As much as I’m online, I must confess that I love a good magazine. However, in an attempt to be more budget conscious, I have significantly cut back on the number of magazines to which I currently subscribe. However, no matter how small the number, the amount of litter generated by this beloved media form never seems to subside.
What’s up with all the fall-out and full-page subscription cards in every magazine? I mean…come on. Are as many as six subscription cards really necessary?!? Go into any Borders or Barnes & Noble and the floor in the magazine area is peppered with these cards. So much so that it’s fruitless for even the Mr. Neat in me to even attempt to pick them all up. Good grief.
What I don’t get is why publishing companies can’t, or clearly don’t chose to, distinguish between subscribers and newsstand readers. It just seems that the companies could do a run for newsstands with the inserts, and then finish the print run without the cards for people who pay to keep the magazine coming each month.
Who even sends in a subscription card these days? Most people just go online. In fact, I know that I’m not alone in doing this. Whether I get my main by subscription or pick it up at a store, the very first thing I do is rip out all the cards and inserts. The perfume and cologne inserts are just as bad, but at least they stay put. I also have to rip out any advertising page that is made of rigid paper that would result in pages not laying down.
Perhaps some of you have moved to online subscriptions [only] for this very reason. I know that’s the logical move; but, somewhat analogous to having a good book in your hands, I enjoy the look and feel of a nice magazine when I’m reading articles. So here I am. Maybe I should start a creative art project with the cards. I’ve seen some pretty creative uses for the cards by artists and craftspeople. One woman uses the cards to fill an address card system.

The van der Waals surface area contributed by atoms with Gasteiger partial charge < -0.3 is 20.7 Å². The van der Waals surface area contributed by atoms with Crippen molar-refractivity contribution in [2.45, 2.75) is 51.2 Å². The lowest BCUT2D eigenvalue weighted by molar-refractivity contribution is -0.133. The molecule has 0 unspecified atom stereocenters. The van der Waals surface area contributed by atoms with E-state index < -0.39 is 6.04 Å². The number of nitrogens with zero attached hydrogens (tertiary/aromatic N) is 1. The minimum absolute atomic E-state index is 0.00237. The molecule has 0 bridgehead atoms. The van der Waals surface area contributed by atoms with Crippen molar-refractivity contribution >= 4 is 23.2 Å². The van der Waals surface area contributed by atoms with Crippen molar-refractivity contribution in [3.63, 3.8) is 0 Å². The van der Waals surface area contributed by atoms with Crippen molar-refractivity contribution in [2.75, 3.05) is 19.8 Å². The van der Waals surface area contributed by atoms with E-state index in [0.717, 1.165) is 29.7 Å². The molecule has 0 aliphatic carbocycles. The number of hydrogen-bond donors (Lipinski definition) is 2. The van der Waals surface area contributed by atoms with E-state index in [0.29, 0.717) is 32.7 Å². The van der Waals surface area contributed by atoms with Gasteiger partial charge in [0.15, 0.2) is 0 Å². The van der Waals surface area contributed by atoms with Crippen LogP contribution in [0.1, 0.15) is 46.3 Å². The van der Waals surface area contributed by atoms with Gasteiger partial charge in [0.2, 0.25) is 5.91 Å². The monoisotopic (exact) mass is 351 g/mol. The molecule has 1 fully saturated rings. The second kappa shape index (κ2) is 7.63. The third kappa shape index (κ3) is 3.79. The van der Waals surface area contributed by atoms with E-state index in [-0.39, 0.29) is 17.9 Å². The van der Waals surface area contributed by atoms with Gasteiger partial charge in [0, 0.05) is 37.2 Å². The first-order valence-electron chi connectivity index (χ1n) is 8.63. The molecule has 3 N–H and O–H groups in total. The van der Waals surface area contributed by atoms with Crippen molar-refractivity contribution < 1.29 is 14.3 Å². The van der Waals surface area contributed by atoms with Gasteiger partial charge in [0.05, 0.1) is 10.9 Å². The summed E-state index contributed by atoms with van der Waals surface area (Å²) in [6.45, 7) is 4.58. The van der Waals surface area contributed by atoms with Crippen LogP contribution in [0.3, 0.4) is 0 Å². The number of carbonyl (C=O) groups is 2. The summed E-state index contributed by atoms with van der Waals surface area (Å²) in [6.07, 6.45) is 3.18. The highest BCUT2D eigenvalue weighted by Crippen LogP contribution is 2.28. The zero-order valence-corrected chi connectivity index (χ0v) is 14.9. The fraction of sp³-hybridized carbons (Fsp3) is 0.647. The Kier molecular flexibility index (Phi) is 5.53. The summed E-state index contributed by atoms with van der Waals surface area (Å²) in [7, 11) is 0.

Oh, related to the topic … I sure wish publishers would stop sending me a million renewal letters –particularly when I just subscribed to the magazine for two years. It’s annoying and confusing. Sometimes I get a renewal notice and have to think (sometimes hard) about when I actually started the subscription. I have to decipher all the weird coding and string of letters on the letter or the subscription label to figure out when my subscription’s up. It’s funny that it takes 6–8 weeks for you to get the first issue of a magazine, but you get renewal notices almost immediately after subscribing. What the…?!